3 Valuable Lessons I Learned Attempting to Make a <em>Mystery Science Theater</em> Knockoff

3 Valuable Lessons I Learned Attempting to Make aKnockoff
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2016-12-04-1480860987-9969080-Scared_to_Death13_410x310.jpgIf you've been tracking my feed, you know my friends -- Andrea Lipinski, Orenthal Hawkins, and Kevin Lauderdale -- and I put out a podcast called Temple of Bad, dedicated to the celebration and evisceration of bad film. That, perhaps naturally, wasn't enough for us, so being across-the-board fans of Mystery Science Theater 3000, Rifftrax, and their ilk, we decided to try our hand at doing our own riffing show.

(For those of you new to the genre, to riff in this context is to take a film, good or bad, and lay in an additional audio commentary track cracking wise about the on-screen goings on. This is usually presented in the form of a video show, but that doesn't mean it can't be done live as well. Try it at that screening of Loving you're planning to attend this weekend -- it's fun! (We are not responsible for any repercussions you may experience if you try this at that screening of Loving you're planning to attend this weekend).)

After some research, we settled on a suitably execrable (and public domain) candidate: the horror(?) thriller Scared to Death, which just so happens to be Bela Lugosi's only color film, not that it did him much good. Because we're not completely crazy, we decided to test the waters by doing only the first twenty minutes. You can see the results in the player at the bottom of this post.

Can't be denied we had fun living la vida MSTie, but we also learned some valuable lessons:


Scared to Death is a gem of a stinker, with inane dialogue, awful acting, and beats that are not so much dramatic as they are incoherent. It also happens to be based on a stage play, and brings with it some distinctive aspects of the theater, to wit: The characters talk, a lot. This is not a problem when you're just sitting there, laughing at the thing, but complicates matters when you're trying to shoehorn a riff into the inanity without running the risk of losing whatever little narrative thread there is. Fortunately, most of the dialogue is as pointless as the film is overall, so we threw caution to the wind and stepped on dialogue where we had to. Next time, though, we'll be looking carefully at the provenance of the script.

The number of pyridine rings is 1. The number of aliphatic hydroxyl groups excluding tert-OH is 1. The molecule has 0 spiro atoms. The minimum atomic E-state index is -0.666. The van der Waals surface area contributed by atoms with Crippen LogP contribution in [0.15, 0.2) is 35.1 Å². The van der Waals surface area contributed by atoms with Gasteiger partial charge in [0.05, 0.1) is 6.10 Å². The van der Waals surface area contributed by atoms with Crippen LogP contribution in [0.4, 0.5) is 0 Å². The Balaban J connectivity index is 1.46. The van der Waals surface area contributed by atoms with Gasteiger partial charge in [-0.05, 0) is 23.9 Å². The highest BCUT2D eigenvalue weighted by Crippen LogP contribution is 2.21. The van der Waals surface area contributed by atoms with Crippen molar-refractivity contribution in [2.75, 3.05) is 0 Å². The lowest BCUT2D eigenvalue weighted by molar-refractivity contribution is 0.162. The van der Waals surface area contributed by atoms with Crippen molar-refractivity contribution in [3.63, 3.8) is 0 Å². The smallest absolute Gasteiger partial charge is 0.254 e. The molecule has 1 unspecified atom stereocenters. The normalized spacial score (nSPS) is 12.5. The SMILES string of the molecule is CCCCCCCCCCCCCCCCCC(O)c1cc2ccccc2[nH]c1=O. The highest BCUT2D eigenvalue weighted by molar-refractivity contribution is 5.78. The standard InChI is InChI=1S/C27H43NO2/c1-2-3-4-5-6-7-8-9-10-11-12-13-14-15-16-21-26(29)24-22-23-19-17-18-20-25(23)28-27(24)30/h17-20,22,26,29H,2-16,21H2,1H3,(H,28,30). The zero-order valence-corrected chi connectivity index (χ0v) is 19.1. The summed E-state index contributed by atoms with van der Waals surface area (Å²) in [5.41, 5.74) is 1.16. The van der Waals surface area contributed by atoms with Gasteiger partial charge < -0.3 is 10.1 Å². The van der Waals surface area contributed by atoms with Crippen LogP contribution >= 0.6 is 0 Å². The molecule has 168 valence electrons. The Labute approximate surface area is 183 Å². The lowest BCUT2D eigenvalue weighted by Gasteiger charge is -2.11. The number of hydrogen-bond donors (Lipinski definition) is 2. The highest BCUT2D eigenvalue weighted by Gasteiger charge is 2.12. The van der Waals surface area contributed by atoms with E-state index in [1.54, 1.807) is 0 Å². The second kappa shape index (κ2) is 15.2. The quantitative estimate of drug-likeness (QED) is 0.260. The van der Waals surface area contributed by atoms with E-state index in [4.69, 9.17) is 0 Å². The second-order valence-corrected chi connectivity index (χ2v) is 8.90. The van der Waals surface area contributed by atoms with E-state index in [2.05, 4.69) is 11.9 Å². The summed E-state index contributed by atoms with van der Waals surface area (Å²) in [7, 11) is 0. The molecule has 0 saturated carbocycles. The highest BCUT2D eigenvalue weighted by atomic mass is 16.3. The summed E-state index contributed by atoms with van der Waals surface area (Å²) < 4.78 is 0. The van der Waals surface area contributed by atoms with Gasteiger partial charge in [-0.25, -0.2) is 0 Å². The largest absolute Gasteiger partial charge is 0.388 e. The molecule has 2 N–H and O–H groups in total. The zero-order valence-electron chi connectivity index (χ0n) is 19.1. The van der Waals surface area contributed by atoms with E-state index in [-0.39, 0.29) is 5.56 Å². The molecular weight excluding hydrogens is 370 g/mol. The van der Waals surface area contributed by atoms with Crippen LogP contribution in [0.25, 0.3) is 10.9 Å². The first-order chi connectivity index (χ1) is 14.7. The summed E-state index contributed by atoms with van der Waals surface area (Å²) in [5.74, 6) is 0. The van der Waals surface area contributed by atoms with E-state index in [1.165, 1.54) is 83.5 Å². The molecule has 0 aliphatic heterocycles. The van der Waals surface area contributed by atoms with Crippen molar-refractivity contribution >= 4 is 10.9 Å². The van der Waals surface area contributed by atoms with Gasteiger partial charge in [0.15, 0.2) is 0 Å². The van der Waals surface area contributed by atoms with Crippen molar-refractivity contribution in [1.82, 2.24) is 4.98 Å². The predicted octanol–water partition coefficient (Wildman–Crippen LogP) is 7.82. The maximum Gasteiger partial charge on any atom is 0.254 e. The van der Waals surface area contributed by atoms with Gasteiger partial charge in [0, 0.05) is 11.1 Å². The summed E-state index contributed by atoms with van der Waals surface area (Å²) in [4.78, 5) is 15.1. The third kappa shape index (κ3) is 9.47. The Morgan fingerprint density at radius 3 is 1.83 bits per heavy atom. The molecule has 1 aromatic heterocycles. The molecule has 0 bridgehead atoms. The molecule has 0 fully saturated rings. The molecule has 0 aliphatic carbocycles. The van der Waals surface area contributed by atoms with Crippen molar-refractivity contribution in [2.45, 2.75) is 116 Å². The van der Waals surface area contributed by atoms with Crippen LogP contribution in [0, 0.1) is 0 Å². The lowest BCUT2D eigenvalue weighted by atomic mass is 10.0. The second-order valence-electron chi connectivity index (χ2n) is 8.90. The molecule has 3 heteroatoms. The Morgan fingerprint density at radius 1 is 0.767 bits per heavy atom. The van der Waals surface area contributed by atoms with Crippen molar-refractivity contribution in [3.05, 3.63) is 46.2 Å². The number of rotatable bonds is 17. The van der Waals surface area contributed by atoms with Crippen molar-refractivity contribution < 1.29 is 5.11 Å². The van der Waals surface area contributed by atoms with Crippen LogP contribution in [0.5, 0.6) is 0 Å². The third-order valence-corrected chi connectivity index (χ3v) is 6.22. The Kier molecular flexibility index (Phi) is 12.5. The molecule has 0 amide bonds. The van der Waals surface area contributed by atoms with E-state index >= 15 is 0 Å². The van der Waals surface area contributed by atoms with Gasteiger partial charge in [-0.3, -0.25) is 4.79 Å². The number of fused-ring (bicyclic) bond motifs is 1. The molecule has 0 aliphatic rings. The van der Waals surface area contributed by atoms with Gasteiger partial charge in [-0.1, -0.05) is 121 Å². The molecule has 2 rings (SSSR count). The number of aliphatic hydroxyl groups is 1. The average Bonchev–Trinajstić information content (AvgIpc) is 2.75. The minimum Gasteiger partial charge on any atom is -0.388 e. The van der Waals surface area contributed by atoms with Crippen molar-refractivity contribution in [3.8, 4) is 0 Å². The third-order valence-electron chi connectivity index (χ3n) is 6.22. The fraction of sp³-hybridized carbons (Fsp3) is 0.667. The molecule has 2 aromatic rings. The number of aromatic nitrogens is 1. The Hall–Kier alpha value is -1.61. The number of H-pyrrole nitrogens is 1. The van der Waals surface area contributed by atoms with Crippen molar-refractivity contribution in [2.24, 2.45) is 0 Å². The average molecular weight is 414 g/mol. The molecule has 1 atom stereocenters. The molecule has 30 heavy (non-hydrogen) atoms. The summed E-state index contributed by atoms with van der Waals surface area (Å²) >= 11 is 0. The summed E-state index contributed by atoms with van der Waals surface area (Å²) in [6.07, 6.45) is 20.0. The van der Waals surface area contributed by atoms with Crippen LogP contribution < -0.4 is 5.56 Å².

• Any fan of the riffing arts knows that you don't go into a session cold. You can't just sit down, fire up the recorder, and think you're going to drop pearls of wit on a first viewing. It takes multiple viewings to land on just the right riff at the right time. It also takes a lot of thought -- something silly happens on-screen, and your instinct tells you, This must be addressed, but you can't just say, "Heh-heh, that's stoopid," and think your job is done. There are approximately 95 riffs in the twenty minute span of Scared to Death, and that's on the low end of the scale for such efforts. Overall, we feel we nailed it, but languors exist at points, evidence that we were working hard, but not hard enough.

  • We are four people living in four different cities. In theory, we could have recorded our riffs individually and I, as producer, would have used my editing magic to stitch it all together. We decided to go an extra step, and use a Skype conference session, so we could all interact during recording. This was a good call: It was fun session, and the good vibes translated to the audio track. Problem was that, having absolutely no budget to pull this project off, we were at the mercy of whatever technology each person had to hand. This ranged from professional recorders to smart phone recorders to desk mikes. The difference is obvious and, to a small extent, distracting. Bottom line: Find the money, and get everybody's hardware on the same level.

    I suspect we all came out of this with a heightened respect for the work of Joel Hodgson, Mike Nelson, et al, but also pretty jazzed by our own humble efforts. Check the show out and see if you agree.

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